Alice falling, joyful giving

The best way to explain it is to do it. — Dodo in “Alice in Wonderland”

When Alice dropped down the rabbit hole into Wonderland, she fell so slowly that she could pick up and put back dishes from the cupboards and books from the shelves. She could examine pictures and study maps hanging on the walls.

But when Alice looked down to see where she was headed, she could only see darkness.

I have often thought of Lewis Carroll’s story as I volunteer with Church World Service to assist Afghanistan refugees. These families have passed “through the looking glass.” America is another world. And they have come to this new land with hardly any possessions. I have watched them examine their new furnishings and household goods with a mix of gratitude and wonder as well as anxiety and fear. It’s difficult to see even the immediate steps into the future. Nearly everything has changed.

Though my life is extremely different, I have realized that I, too, am like Alice. My situation may seem stable, but no one is promised tomorrow. None of my stuff will last forever. I’m just using it for a time as I pass through this life. In a manner of speaking, we are all falling through this world because “Heaven and earth will pass away …” (Mark 13:31).

The brown-skinned, Middle Eastern man I’ve just quoted also had strong words for those who cling too tightly to their possessions. In a parable, Jesus taught that, if I have more than I need, it would be “foolish” to hoard it, for I never know when I am called to the beyond (Luke 12:16-21). This is a hard teaching, especially in our affluent society in which many repeat the mantra of that rich fool: “Take life easy; eat, drink, and be merry” (Luke 12:19).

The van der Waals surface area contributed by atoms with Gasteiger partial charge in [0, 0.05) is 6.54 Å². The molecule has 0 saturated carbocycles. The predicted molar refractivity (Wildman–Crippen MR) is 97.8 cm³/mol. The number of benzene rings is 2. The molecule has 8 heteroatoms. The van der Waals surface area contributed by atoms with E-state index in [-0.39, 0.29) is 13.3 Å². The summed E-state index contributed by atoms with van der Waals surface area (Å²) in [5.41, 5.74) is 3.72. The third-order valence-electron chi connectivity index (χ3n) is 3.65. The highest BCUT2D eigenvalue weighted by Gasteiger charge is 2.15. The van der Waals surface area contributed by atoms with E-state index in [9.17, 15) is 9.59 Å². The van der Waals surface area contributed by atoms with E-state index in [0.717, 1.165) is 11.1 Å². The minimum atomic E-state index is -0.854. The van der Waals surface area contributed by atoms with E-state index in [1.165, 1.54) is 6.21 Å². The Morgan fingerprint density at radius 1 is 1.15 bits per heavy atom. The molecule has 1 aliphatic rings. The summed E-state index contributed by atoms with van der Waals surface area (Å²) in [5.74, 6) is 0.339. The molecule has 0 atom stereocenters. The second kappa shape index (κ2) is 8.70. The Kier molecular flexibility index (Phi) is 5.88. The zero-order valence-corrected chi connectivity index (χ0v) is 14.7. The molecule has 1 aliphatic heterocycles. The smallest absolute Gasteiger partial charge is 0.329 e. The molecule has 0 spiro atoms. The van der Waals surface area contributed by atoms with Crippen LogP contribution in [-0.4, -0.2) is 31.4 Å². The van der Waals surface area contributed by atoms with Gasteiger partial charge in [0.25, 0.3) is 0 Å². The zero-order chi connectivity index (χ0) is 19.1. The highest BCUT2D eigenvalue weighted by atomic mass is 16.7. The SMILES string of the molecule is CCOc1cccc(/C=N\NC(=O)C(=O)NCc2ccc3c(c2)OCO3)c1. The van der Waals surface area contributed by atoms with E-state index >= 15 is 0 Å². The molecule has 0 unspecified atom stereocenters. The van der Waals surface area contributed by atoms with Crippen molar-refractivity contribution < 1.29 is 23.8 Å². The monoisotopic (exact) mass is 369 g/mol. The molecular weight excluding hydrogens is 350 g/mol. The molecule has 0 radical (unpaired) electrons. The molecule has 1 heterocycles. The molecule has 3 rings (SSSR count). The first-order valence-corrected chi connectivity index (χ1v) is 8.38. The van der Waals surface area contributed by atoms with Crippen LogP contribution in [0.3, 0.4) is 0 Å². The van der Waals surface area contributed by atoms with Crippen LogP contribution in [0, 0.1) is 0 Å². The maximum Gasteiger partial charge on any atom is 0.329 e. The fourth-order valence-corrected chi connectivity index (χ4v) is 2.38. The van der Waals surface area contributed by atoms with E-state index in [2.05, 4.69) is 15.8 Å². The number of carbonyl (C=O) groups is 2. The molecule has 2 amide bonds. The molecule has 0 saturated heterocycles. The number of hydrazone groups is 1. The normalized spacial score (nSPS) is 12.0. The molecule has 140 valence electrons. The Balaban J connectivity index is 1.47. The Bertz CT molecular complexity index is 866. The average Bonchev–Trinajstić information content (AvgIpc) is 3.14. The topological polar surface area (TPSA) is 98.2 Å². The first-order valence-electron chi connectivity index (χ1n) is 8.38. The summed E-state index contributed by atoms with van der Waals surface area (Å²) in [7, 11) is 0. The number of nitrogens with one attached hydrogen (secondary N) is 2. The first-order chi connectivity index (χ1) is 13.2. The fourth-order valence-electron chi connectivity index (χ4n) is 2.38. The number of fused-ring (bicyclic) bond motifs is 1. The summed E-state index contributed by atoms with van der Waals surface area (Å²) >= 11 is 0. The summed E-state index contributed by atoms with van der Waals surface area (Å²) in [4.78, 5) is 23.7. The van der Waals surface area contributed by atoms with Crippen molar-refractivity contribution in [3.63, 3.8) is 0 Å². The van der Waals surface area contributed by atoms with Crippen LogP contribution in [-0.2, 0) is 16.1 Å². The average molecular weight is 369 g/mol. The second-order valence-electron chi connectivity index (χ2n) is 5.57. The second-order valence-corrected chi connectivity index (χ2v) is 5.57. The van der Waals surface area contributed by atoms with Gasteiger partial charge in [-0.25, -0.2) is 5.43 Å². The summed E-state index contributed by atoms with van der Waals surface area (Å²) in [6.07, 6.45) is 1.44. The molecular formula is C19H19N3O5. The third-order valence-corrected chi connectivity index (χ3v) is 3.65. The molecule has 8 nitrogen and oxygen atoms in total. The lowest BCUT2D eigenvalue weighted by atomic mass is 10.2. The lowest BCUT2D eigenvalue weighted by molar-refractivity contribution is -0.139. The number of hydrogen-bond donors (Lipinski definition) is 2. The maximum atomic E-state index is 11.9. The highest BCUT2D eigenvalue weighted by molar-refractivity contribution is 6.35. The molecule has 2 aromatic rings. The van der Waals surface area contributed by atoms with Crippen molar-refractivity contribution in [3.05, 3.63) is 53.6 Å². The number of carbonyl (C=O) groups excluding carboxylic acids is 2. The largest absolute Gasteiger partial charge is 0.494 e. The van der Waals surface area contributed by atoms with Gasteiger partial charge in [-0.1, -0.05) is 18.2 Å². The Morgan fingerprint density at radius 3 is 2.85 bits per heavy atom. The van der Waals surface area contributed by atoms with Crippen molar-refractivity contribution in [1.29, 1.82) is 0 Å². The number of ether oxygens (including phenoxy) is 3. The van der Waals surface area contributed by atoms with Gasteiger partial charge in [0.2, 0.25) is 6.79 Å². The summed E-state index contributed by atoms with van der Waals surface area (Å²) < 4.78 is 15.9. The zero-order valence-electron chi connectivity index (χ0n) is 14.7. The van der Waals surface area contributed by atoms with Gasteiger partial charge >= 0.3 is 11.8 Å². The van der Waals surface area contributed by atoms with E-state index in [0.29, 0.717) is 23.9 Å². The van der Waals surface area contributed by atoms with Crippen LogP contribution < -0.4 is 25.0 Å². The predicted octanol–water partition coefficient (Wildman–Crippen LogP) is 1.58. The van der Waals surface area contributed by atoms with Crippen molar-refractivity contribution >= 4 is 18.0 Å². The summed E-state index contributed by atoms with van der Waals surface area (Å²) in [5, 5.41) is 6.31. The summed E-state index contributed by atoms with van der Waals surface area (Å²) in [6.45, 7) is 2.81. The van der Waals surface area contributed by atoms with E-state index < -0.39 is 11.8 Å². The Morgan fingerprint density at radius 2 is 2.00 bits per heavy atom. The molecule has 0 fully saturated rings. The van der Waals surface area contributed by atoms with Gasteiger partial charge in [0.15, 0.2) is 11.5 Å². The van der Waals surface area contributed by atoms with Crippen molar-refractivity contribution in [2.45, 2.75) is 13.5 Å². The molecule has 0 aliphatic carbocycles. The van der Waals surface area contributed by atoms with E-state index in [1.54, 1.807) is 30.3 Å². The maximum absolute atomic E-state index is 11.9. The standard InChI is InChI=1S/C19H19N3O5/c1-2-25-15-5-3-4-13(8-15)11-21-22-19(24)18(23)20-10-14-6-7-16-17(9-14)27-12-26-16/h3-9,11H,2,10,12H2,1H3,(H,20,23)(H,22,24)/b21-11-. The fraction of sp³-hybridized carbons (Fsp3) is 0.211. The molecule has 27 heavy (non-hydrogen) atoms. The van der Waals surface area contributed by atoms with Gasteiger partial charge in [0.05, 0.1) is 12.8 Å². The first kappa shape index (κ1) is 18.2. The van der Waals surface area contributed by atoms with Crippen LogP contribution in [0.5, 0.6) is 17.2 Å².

What is the counternarrative to such selfish foolishness? How do we become coauthors with divine grace in a life-giving story for our country?

The story of Alice reminds me of the faith of a child. After reading Carroll’s fiction, Virginia Woolf declared that the gift of these stories was to allow readers “to become children again.” Perhaps we think of the faith of a child as innocence, maybe purity. Yet, the young and young at heart also demonstrate the joy of giving.

I am not making light of the struggles these refugees face. I am not naïve enough to think that my country is full of generosity for every brown-skinned immigrant, including those who are Muslims like many of the refugees from Afghanistan. But though “we see through a glass, darkly,” though we are imperfect, by God’s grace we can trust that we will find our way together with faith, hope and love (1 Corinthians 13:12-13). After all, Lewis Carroll sounded a lot like the Apostle Paul, as well as Jesus and Muhammad, when he said, “One of the deep secrets of life is that all that is really worth the doing is what we do for others.”